burnout

Does the current state of government regulation and Electronic Health Record (EHR) Systems contribute to physician burnout?

According to the AMA President, Steve Stack, MD, the requirement to demonstrate “meaningful use” as part of the CMS EHR Incentive Programs is an example of a regulatory issue that can force physicians to put in frustrating, extraneous hours dealing with EHR tasks. Extra hours spent dealing with the inadequacies, inefficiencies and exorbitant expenses of operating an EHR are cutting into physician “downtime.” And a lack of downtime is one factor that can lead to feeling overworked, overburdened, overstressed, and under-supported – in other words, “burned out.”

Do similar EHR stressors contribute to therapist burnout?

Although physical and occupational therapists, and speech language pathologists, are not required by any law to use an EHR, in order to receive full reimbursement, a rehabilitation clinic that bills medicare must also meet the government’s EHR “meaningful use” standard.  Whereas inpatient therapists simply deal with whatever EHR system their facility has chosen, private practice therapists are faced with the difficult task of choosing an EHR for their clinic. Many practice owners hire an IT expert to help them navigate the maze of EHR decisions and best practices. However, home health therapists may actually feel the greatest impact of their company’s EHR choice, as they work independently and basically use technology for all of their communication with the home office.

Unfortunately, the required components that enable a EHR system to meet the meaningful use standard do not include any measure of end user experience or design usability. End users of EHR systems, such as physicians, nurses, and therapists, have been lobbying for the government to begin rating EHR systems according to their usability since 2009, hoping that this would increase EHR effectiveness and efficiency.

Senate bill 2141, which would create a Three Star EHR usability rating system, was introduced on October 6, 2015 as the Transparent Ratings on Usability and Security to Transform Information Technology Act of 2015 (TRUST IT Act). This bill has been read twice but has yet to pass both the senate and congress before it would become law. In the meantime, Physical and Occupational Therapists and their Assistants, as well as the Speech Language Pathologists, who use these systems must adjust to increased levels of job stress.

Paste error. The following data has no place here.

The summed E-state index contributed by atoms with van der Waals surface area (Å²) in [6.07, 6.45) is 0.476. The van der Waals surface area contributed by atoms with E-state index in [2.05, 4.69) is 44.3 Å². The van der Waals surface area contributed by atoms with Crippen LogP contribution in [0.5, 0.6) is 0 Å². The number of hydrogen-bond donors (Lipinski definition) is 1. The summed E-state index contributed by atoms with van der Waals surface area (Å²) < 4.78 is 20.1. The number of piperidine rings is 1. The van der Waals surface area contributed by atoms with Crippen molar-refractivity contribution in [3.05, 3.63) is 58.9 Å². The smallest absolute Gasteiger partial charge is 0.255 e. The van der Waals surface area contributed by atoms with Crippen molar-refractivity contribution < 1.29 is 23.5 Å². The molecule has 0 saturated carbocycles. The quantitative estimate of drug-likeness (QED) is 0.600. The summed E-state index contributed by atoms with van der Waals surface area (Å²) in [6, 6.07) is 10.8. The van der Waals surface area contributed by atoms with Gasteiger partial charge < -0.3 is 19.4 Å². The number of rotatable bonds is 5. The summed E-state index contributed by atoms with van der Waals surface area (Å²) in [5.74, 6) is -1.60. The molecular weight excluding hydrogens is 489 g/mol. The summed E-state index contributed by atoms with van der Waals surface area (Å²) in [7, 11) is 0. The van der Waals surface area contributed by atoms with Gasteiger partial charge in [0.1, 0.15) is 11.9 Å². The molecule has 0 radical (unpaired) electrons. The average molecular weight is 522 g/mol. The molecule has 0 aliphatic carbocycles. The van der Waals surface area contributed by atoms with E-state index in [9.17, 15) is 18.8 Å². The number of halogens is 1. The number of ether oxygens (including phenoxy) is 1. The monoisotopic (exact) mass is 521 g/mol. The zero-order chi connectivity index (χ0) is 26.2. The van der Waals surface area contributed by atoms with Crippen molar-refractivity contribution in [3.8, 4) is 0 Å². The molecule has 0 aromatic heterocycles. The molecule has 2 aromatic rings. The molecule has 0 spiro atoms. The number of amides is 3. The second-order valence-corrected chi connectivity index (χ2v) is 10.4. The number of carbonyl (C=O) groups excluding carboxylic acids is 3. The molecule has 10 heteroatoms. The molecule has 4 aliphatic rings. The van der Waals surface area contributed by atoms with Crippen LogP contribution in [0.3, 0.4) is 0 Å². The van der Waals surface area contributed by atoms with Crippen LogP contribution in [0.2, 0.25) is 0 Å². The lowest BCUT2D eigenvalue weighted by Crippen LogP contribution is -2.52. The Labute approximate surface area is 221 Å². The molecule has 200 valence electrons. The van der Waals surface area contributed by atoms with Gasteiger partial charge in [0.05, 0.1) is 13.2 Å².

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But just how much stress? Does your EHR system contribute unhealthy stressors to your or your employee’s lives that cause feelings of being overworked, overburdened, overstressed, and under-supported – or in other words, “burned out?”

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Answer the following questions to determine if your facility has EHR usability issues that might lead to feelings of burnout.

  1. Are your employees ever locked out of your system and unable to log their notes?
  2. Do your employees have immediate access to help when the system isn’t working correctly or when they have a question?
  3. How much time does it take to train a new employee to use your system?
  4. Do your employees actually use your system? Or do they work around it, jotting notes to themselves in other places.
  5. How often do your employees log into the system after hours in order to finish up their charts?
  6. What is it that prevents your employees from getting all of their notes completed during the day?

If you have issues with 3 or more of these questions, you should immediately make some changes to your EHR system or begin the process of switching to a new EHR today. Otherwise, you may soon find yourself, or your therapists, looking to work elsewhere.

What do you think?

Does the current EHR situation in American Healthcare contribute to physician or therapist burnout? Do you know anyone who has left the profession because of documentation changes? What has been most helpful in adjusting to electronic charting? Please share your story in the comments below. Thanks!

 

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